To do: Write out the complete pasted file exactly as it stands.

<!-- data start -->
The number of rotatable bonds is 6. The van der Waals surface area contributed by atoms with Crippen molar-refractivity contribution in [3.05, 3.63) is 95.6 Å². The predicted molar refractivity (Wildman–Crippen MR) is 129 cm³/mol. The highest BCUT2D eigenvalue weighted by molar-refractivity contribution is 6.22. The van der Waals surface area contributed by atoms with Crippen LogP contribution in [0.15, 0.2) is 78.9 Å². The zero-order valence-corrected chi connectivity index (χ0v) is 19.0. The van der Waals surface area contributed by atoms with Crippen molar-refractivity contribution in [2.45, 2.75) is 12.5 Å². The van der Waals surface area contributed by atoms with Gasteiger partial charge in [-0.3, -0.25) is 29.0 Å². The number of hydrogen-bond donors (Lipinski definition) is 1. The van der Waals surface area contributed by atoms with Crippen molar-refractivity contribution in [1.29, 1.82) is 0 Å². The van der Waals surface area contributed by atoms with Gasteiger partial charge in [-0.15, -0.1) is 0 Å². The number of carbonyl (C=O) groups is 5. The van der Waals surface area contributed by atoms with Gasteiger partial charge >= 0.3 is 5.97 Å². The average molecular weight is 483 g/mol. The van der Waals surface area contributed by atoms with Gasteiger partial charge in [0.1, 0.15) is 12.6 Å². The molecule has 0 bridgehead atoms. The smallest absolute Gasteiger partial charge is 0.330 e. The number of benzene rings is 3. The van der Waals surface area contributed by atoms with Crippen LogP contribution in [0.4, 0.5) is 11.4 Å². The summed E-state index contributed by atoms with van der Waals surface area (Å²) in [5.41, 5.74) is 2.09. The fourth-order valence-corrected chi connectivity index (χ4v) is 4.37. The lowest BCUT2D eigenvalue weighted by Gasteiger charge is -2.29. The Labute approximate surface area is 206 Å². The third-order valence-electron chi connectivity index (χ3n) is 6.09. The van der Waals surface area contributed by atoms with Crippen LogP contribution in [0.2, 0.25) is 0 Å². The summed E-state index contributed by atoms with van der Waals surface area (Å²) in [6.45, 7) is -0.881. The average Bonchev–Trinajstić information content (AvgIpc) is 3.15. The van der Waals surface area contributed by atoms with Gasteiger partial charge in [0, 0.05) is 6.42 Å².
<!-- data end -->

The number of rotatable bonds is 6. The van der Waals surface area contributed by atoms with Crippen molar-refractivity contribution in [3.05, 3.63) is 95.6 Å². The predicted molar refractivity (Wildman–Crippen MR) is 129 cm³/mol. The highest BCUT2D eigenvalue weighted by molar-refractivity contribution is 6.22. The van der Waals surface area contributed by atoms with Crippen LogP contribution in [0.15, 0.2) is 78.9 Å². The zero-order valence-corrected chi connectivity index (χ0v) is 19.0. The van der Waals surface area contributed by atoms with Crippen molar-refractivity contribution in [2.45, 2.75) is 12.5 Å². The van der Waals surface area contributed by atoms with Gasteiger partial charge in [-0.3, -0.25) is 29.0 Å². The number of hydrogen-bond donors (Lipinski definition) is 1. The van der Waals surface area contributed by atoms with Crippen molar-refractivity contribution in [1.29, 1.82) is 0 Å². The van der Waals surface area contributed by atoms with Gasteiger partial charge in [-0.15, -0.1) is 0 Å². The number of carbonyl (C=O) groups is 5. The van der Waals surface area contributed by atoms with Gasteiger partial charge >= 0.3 is 5.97 Å². The average molecular weight is 483 g/mol. The van der Waals surface area contributed by atoms with Gasteiger partial charge in [0.1, 0.15) is 12.6 Å². The molecule has 0 bridgehead atoms. The smallest absolute Gasteiger partial charge is 0.330 e. The number of benzene rings is 3. The van der Waals surface area contributed by atoms with Crippen LogP contribution in [0.4, 0.5) is 11.4 Å². The summed E-state index contributed by atoms with van der Waals surface area (Å²) in [5.41, 5.74) is 2.09. The fourth-order valence-corrected chi connectivity index (χ4v) is 4.37. The lowest BCUT2D eigenvalue weighted by Gasteiger charge is -2.29. The Labute approximate surface area is 206 Å². The third-order valence-electron chi connectivity index (χ3n) is 6.09. The van der Waals surface area contributed by atoms with Crippen LogP contribution in [0.2, 0.25) is 0 Å². The summed E-state index contributed by atoms with van der Waals surface area (Å²) in [6.45, 7) is -0.881. The average Bonchev–Trinajstić information content (AvgIpc) is 3.15. The van der Waals surface area contributed by atoms with Gasteiger partial charge in [0, 0.05) is 6.42 Å².